Glancing at sales data from IRI, it's clear that 2019 is a year of experimentation for Rosé Beer. Florida's Grayton Beer Company (30A Rosé Gose), Calicraft Brewing Company (Rosé Ale), 21st Amendment Brewery (Sparkale Sparkling Rosé Ale), and plenty more have dipped their toes in the pink-hued water, but nothing is selling like gangbusters. For the most part, cider and hard seltzer have had the most success with rosé-inspired products, while many breweries have tucked Rosé Beers into their seasonal SKUs (the scan codes used to designate specific brands).
This is a particularly telling move, and echoes a phenomenon seen with another recent innovation: Brut IPA. For a moment in time, the dry, effervescent style seemed like the Next Big Thing. Breweries across the country quickly made their own takes on the Brut IPA, which was created by Kim Sturdavant, formerly of Social Kitchen and Brewery (you can listen to him talk about it in this GBH podcast).
But instead of behaving like the New England IPA, which experienced similar rocketing popularity on its way to becoming a mass phenomenon, Brut IPA stalled out. IRI data reveals that few actually ended up as standalone brands, and many breweries, including Sierra Nevada, ended up placing their Brut IPAs within their "seasonal" SKUs. One takeaway? There wasn't enough trust that the style would actually stick.
So far, there are only two true Rosé Beer success stories. Rhinegeist has easily led the pack with its Bubbles Rosé Ale, which was originally a cider (legally classified as a “fruit wine”), before evolving into a beer. Through July 21, it amassed $2 million in sales in IRI stores and also inspired a spin-off, Little Bubs. That brand extension has also been one the the most successful versions of this style. (Bubbles isn’t in the chart above because its dollar sales are so much higher than others it would skew the visuals of peer brands.)
Another leader is Karbach Brewing’s Daymaker Brut Rosé Ale, which made almost $460,000 through July 21 in IRI stores, about as much as Golden Road Brewing's Wolf Among Weeds IPA. Just eight brands crossed the $100,000 line in IRI sales through July 21.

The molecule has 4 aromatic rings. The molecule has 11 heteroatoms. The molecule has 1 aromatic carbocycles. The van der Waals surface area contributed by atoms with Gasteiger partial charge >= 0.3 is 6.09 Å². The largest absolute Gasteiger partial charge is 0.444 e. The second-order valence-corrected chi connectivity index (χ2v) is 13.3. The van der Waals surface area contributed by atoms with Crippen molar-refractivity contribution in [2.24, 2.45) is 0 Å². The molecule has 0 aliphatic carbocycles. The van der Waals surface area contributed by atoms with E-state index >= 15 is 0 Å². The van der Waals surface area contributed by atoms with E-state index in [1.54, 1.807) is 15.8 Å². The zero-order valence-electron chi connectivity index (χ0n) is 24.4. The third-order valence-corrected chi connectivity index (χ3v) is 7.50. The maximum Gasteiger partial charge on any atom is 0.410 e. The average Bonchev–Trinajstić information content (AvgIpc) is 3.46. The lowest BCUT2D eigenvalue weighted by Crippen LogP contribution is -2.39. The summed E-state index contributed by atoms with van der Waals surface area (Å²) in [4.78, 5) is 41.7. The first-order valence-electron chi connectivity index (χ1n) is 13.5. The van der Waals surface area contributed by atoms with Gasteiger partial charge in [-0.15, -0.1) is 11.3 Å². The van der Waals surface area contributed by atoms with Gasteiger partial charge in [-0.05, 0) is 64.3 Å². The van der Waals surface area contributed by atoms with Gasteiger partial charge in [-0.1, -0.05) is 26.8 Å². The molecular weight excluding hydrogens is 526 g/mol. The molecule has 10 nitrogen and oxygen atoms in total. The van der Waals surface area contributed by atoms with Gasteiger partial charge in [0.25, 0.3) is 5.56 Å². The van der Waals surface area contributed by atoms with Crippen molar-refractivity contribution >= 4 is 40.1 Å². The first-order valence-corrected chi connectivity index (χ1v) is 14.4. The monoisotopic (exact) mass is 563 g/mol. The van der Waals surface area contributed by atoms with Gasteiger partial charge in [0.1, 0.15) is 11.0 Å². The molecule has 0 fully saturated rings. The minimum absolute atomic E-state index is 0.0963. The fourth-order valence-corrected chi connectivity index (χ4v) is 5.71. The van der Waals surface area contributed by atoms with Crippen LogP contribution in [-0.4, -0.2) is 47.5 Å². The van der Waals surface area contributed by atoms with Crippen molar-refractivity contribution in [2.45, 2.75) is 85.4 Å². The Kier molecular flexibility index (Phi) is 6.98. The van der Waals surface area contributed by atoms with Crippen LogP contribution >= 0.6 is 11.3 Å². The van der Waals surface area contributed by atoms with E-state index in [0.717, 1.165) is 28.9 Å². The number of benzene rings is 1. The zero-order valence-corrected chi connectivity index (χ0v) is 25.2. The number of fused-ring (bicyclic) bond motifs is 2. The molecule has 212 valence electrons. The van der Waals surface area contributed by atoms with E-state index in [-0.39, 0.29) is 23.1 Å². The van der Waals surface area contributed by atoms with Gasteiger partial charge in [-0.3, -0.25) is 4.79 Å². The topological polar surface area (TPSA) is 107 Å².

From what can be seen from IRI, at least, Rosé Beer doesn’t seem like a guaranteed hit. But that doesn’t mean breweries won’t stop trying.
In a nod to two beer industry trends, Avery Brewing Company is releasing year-round Rocky Mountain Rosé this summer, taking inspiration from the wine as well as tapping into the “better-for-you” space. The beer checks all the boxes of what's seen as on-trend right now: it’s 100 calories, has three grams of carbohydrates, measures 4.4% ABV, and comes in 12oz cans, all “leading to the ‘crushability’ of the thing,” says Fred Rizzo, head brewer at Avery.
“As brewers, we love to drink wine outside of work and love rosés,” he says. “Obviously, it’s a market trend we weren’t ignoring, and we’re not the only ones jumping on this.”
What Rizzo feels separates Avery’s launch is the company’s history of beer-wine hybrids, though in the past they’ve almost entirely been barrel-aged. The brewery has been producing these kinds of beer for almost a decade, so using institutional knowledge related to co-fermentation proved helpful in honing the recipe. Over the years, many limited-release batches from Avery have included both grapes, like cabernet sauvignon and riesling, and wine barrels, both of which offer a way to intertwine the two beverages.
Rizzo and his team spent about three months dialing in ingredients and creating experimental batches. Their efforts yielded a pale ale (pale in terms of color, rather than the style, Pale Ale) made with two-row malt and wheat. For every barrel brewed, nearly three gallons of a white wine grape juice blend is used.
Avery is betting big on Rocky Mountain Rosé. The brewery produced 400 barrels for the first batch that went to market, which is about the same quantity that New Holland's Mad Hatter IPA or Allagash's Tripel Reserve sold in IRI-tracked stores through July 14. Market demand has the potential to move any final volume numbers for 2019, but “we’re ready for it to be a huge brand for us should it catch on,” Rizzo says, noting that the brewery has the potential to produce up to 2,000 BBLs through the end of the year. “We’re ready to make it as big as it wants to be.”
Should it reach that level, Avery’s entry into beer’s rosé race would immediately vault it into the top ranks among its stylistic peers. For context, selling 2,000 BBLs of Rocky Mountain Rosé would be roughly equivalent to what Oskar Blues’ Mama’s Little Yella Pils and Ithaca Beer Company’s Flower Power IPA sold last year in IRI stores.
“Creating something like this gets you to stretch your legs a bit as a brewer, but this combo of beer and wine is a cool trend I hope sticks around,” Rizzo says.
Given that 2019 is the first year so many breweries have fully embraced all things rosé, the jury’s still out. But at this stage the market is still open, and lacks a true category leader. Karbach and Avery could soon be going head-to-head for that title with brands available beyond the spring and summer, although there’s no telling whether interest in the style will ultimately dry out.
For now, at least, it’s rosé all day.